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Flash Japan PMI shows manufacturing malaise continues into July
- Flash Japan Manufacturing PMI points to further deterioration in business conditions
- Falling exports remain a drag on manufacturing activity
- Optimism among lowest since 2012
- Good prices fall further in July
The start of the third quarter saw a further deterioration in Japanese manufacturing conditions, according to flash PMI, as new export sales continued to decline. Other survey indicators also added to the gloomy outlook, hinting that the sector is unlikely to see significant improvement in coming months.
Export-led manufacturing downturn
The 'flash' estimate of the Jibun Bank manufacturing PMI, compiled by IHS Markit, rose to 49.6 in July, up from 49.3 in June, but nonetheless indicated a deterioration in the health of the manufacturing sector, which marked the fifth decline over the past six months.
Factory output remained in decline for a seventh consecutive month in July, with signs of further downward pressure on production volumes in coming months. Most notably, the continued reduction in order book growth pushed companies to eat into previously-placed orders to keep output steady. As a consequence, backlogs of work fell sharply again in July, with the decline the joint-largest since the start of 2013.
Falling exports were the main driver of the manufacturing downturn. New export orders have now fallen in each month since December as trade war tensions weighed heavily on international demand for Japanese goods. In addition to US-China trade dispute, the further drop in exports in July comes at a time of rising frictions between Japan and South Korea.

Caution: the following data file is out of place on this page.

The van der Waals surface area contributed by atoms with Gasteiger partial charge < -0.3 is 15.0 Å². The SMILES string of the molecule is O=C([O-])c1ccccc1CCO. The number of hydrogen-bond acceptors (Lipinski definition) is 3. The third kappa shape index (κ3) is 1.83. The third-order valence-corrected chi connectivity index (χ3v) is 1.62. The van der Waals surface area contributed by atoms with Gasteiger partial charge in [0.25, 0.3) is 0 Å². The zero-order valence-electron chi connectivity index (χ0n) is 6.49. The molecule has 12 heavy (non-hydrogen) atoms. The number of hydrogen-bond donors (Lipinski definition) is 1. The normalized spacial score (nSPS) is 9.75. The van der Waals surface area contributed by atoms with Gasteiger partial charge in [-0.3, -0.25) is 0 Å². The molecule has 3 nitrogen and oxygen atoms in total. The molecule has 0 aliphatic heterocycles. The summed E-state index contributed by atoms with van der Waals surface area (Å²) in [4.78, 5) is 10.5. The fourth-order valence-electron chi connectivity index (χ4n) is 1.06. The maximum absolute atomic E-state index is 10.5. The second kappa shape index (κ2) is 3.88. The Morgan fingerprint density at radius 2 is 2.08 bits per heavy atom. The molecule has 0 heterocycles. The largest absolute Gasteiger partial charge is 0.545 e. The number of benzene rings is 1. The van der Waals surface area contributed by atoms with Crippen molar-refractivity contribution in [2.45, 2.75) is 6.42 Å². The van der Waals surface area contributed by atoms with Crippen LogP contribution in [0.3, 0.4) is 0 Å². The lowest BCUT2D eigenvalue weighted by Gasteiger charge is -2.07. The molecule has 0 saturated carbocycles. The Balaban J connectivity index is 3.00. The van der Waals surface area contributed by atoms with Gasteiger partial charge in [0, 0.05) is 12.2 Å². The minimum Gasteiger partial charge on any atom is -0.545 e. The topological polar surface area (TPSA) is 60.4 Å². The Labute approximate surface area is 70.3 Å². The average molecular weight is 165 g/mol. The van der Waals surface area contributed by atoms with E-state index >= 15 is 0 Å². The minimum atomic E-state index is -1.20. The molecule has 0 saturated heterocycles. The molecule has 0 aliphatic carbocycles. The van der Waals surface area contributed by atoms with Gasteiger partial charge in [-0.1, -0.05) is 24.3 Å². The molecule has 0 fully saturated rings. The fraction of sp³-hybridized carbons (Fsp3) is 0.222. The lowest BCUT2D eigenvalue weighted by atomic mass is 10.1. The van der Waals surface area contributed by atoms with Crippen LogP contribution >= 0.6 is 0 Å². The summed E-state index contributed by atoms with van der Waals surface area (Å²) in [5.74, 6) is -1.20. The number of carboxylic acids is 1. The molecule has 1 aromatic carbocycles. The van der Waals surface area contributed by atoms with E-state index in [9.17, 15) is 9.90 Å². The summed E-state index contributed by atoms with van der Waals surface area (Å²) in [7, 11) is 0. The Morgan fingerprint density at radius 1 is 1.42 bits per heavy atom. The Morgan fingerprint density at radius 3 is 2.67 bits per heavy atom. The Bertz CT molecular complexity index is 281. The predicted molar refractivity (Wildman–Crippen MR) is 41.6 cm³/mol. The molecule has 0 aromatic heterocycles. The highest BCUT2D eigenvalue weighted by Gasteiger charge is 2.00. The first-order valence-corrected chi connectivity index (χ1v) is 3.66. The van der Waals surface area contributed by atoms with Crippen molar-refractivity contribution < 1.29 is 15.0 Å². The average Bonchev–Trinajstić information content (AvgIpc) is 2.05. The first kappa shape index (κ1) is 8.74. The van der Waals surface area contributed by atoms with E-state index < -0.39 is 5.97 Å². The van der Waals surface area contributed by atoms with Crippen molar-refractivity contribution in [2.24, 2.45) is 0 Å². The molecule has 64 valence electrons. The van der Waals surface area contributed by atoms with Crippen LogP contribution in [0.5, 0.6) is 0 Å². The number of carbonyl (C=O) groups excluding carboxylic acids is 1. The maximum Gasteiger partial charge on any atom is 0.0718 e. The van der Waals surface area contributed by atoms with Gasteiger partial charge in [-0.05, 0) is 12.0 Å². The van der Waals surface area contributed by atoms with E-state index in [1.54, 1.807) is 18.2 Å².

Other manufacturing survey indices corroborated the sombre outlook. Purchasing of inputs fell further in July, with the latest decline the steepest seen for three years. Manufacturers also continued to run down inventories amid greater uncertainty in demand, preferring not to have excessive stocks in order to keep costs low.
While recent economic growth continued to be supported by resilient service sector, as indicated by the composite flash PMI, there is increasing fear that an entrenched manufacturing downturn could spread into the broader economy in coming months, and ahead of the planned sales tax hike.
Good prices fall at fastest rate since 2016
Firms meanwhile cut selling prices further amid softer demand conditions, with average output charges dropping at the sharpest pace since September 2016. Cost pressures rose slightly, but at the slowest rate seen since the end of 2016, increasing the risk of deflationary pressures returning and confounding the central bank's efforts to stoke inflation.
Bernard Aw, Principal Economist, IHS Markit
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Purchasing Managers' Index™ (PMI™) data are compiled by IHS Markit for more than 40 economies worldwide. The monthly data are derived from surveys of senior executives at private sector companies, and are available only via subscription. The PMI dataset features a headline number, which indicates the overall health of an economy, and sub-indices, which provide insights into other key economic drivers such as GDP, inflation, exports, capacity utilization, employment and inventories. The PMI data are used by financial and corporate professionals to better understand where economies and markets are headed, and to uncover opportunities.
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